A backdrop—rows of reaching,
leafless oak trees—darkens
the field’s edge. Its young grass in
lowness, punctuated by bloomless wildflowers. Sunlight
and breeze graze their surface
like outstretched hands and
circle back to dry,
back to the field’s center,
where a scarecrow, unnatural,
stands guard. It has no helmet, no weapon.
No eyes or mouth painted on its canvas head. I walk
to its eyeless stare and breastplate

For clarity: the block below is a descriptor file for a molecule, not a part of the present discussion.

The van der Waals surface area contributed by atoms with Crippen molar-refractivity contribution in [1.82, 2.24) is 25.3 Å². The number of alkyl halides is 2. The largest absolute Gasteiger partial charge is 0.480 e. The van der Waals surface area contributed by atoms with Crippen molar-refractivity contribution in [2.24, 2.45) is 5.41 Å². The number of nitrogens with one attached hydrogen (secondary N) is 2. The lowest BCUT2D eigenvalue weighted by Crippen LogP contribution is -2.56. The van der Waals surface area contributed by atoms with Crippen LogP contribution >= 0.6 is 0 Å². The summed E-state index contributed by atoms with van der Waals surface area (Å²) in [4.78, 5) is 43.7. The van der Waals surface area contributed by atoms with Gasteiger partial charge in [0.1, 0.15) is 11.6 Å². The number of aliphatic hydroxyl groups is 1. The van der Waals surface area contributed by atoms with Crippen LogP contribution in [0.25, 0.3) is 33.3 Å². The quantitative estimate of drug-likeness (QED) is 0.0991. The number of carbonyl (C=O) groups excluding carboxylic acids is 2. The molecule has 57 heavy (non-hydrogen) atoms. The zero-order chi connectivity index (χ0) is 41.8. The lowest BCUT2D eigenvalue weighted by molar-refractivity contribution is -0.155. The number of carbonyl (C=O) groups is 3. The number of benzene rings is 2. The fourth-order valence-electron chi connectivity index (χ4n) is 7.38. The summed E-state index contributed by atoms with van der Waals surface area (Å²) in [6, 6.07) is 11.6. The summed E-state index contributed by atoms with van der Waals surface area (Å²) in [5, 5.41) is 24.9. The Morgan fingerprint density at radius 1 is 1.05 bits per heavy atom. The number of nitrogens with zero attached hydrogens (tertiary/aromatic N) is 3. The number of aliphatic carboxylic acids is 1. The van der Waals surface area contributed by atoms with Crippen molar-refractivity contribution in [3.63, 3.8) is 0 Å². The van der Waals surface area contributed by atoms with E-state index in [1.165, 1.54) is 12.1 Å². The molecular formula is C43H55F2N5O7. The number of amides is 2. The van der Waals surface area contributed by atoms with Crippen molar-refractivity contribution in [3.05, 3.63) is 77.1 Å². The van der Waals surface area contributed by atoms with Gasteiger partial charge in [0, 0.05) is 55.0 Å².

made of withered brass.
The armor’s patina weeps
green into the soil.
Hugging its shoeless
feet are sun-kissed, hairy weeds—
airy progeny of the first dandelions, white
and candid. Children of decomposition, nature pushing time
by creating who-ing homilies of soon-
to-be dead things.
Dandelions sprout too yellow—a distinctly different
shade than death. Rewind and